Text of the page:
Sorry to bang the same drum repeatedly, but I want to return to the theme I explored on 17 November, when I suggested that not all situations where man interacts with water will necessary benefit from “good ecological status”. Last time, I used the example of angling, suggesting that, as fish yields were a consequence of productivity, there would be situations where anglers, an important stakeholder community, would prefer enriched ecosystem to the pristine ecosystems that us Fundamentalist Ecologists yearn for.
I also mentioned in my post on 9 November that other recreational users of water, rowers, for example, might not appreciate the removal of weirs, even if some conservationists regarded this as desirable. Having written these words, I started to wonder if there were any situations where conservationists themselves might not regard good status to be a desirable outcome?
I think we can take as a general rule-of-thumb that protecting natural habitats and restoring degraded habitats to their “pristine” state is a general goal for conservation. But maybe there are exceptions that go against this general dogma? Perhaps, too, conservationists sometimes overstate the link between high quality habitat and naturalness? One example that springs to mind is the recent spread of the otter. For a long time, we regarded the spread of the otter as a sign of the gradually increasing health of our freshwaters. Yet it is now so widely distributed, often in rivers that are not pristine, that we need to re-examine this assumption. Evidence for the ink between otters and toxic pollutants that biomagnify along the food chain is quite good. However, some other types of pollution, such as a moderate amount of enrichment by organic and inorganic nutrients might not be problematic and, indeed, by boosting overall productivity, might raise the carrying capacity of the habitat. I have never seen this idea explored in detail but it would be worth a look.
Another example of an organism that might actually thrive from enrichment is an unprepossessing but rather rare aquatic plant called Najas marina which is found in only six locations in the UK. One of these is Upton Great Broad, a habitat that is far from pristine. Yet it appears that Najas marina is a relatively recent arrival to this lake, only being recorded after the onset of enrichment. This, of course, creates a conundrum as restoring Upton Great Broad back to more “natural” conditions might bring other conservation benefits, but what would happen to the population of Najas marina if we did this?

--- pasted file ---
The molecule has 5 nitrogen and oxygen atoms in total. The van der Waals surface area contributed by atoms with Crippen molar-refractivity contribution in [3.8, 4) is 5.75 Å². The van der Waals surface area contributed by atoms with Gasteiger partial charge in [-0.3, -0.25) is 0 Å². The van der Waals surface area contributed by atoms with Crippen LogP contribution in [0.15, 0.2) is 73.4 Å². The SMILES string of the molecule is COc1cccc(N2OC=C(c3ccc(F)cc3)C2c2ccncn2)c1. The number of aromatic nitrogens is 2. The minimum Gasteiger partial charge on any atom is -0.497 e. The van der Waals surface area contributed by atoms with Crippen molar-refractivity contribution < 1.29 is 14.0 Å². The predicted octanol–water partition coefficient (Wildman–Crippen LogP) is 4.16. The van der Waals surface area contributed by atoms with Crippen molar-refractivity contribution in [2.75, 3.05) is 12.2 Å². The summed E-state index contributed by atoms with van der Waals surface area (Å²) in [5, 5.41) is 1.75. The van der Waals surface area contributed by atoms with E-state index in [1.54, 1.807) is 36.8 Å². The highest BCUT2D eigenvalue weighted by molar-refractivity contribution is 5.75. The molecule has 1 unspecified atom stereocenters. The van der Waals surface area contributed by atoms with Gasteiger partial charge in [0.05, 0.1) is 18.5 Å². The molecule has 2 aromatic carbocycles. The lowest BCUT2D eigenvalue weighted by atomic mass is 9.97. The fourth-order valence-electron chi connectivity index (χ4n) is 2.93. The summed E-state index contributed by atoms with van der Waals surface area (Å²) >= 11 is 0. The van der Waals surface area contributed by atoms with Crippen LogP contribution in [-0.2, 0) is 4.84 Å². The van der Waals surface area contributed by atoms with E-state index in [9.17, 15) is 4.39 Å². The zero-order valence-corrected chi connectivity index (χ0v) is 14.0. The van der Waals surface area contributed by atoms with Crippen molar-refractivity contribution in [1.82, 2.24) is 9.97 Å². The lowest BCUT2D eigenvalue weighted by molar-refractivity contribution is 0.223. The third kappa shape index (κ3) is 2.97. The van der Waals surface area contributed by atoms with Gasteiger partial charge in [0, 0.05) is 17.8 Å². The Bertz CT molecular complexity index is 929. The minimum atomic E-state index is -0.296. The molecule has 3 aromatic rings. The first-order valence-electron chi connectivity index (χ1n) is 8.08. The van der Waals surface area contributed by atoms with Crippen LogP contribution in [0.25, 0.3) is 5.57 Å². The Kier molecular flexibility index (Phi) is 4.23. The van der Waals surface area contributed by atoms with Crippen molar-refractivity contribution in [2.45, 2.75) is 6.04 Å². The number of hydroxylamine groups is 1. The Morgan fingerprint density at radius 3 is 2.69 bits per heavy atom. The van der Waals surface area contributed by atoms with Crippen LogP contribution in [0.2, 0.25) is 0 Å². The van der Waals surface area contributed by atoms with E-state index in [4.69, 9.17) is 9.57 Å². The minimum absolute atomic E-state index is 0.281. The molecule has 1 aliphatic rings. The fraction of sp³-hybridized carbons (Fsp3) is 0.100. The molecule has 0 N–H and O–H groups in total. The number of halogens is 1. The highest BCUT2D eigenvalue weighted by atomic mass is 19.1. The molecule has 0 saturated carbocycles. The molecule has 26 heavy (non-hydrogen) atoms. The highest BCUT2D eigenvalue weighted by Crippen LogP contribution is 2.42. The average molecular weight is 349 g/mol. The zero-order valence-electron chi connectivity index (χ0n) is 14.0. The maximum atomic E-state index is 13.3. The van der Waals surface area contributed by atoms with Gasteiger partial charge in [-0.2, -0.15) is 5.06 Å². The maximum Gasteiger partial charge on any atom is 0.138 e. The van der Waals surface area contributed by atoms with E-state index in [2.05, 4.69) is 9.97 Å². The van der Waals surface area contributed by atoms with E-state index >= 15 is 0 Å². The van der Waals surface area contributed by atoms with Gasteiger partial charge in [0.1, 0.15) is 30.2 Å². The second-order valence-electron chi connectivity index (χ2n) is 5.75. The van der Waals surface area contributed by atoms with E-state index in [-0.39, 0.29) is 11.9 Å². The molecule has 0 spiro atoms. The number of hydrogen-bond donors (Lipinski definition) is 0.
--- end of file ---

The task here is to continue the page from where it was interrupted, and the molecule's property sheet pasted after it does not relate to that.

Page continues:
I recall a situation that arose in the early 1990s when Northumbrian Water were required, by EU law, to build a sewage works at the mouth of the Tees, rather than discharge raw sewage as they had been doing. The problem was that the sewage provided an excellent food supply for worms on the tidal mudflats which, in turn, sustained an internationally-important wading bird sanctuary. This location was, indeed, protected by a different piece of EU legislation, the Birds Directive. Work on the wading birds of the Tees Estuary was led by Professor Peter Evans of Durham University whilst I was still working there. I have, however, not seen any of this published in a peer-reviewed journal, which is a shame as it would provide a thought-provoking case study of the trade-offs that many involved in applied ecology have to face. Here, as in the other examples I’ve mentioned, it might well be the case that an ecosystem at less than good status is actually of greater conservation value than one that has been restored back to good status.
At this point I had better duck my head below the parapet and wait to see what kind of responses this generates.
A diagram illustrating the relationship between conservation and ecological status. The EU’s Water Framework Directive expresses the quality of an ecosystem in terms of five classes, from “high” to “bad”, with good status being the theoretical target that all water bodies should achieve.
Ayres, K.R., Sayer, C.D., Skeate, E.R. & Perrow, M.R. (2008). Palaeolimnology as a tool to inform shallow lake management: an example from Upton Great Broad, Norfolk, UK. Biodiversity and Conservation 17: 2153-2168
Mason, C.F. & MacDonald, S.M. (1990). Impact of organochlorine pesticide residues and PCBs on otters (Lutra lutra) in eastern England. Science of the Total Environment 138: 147-160.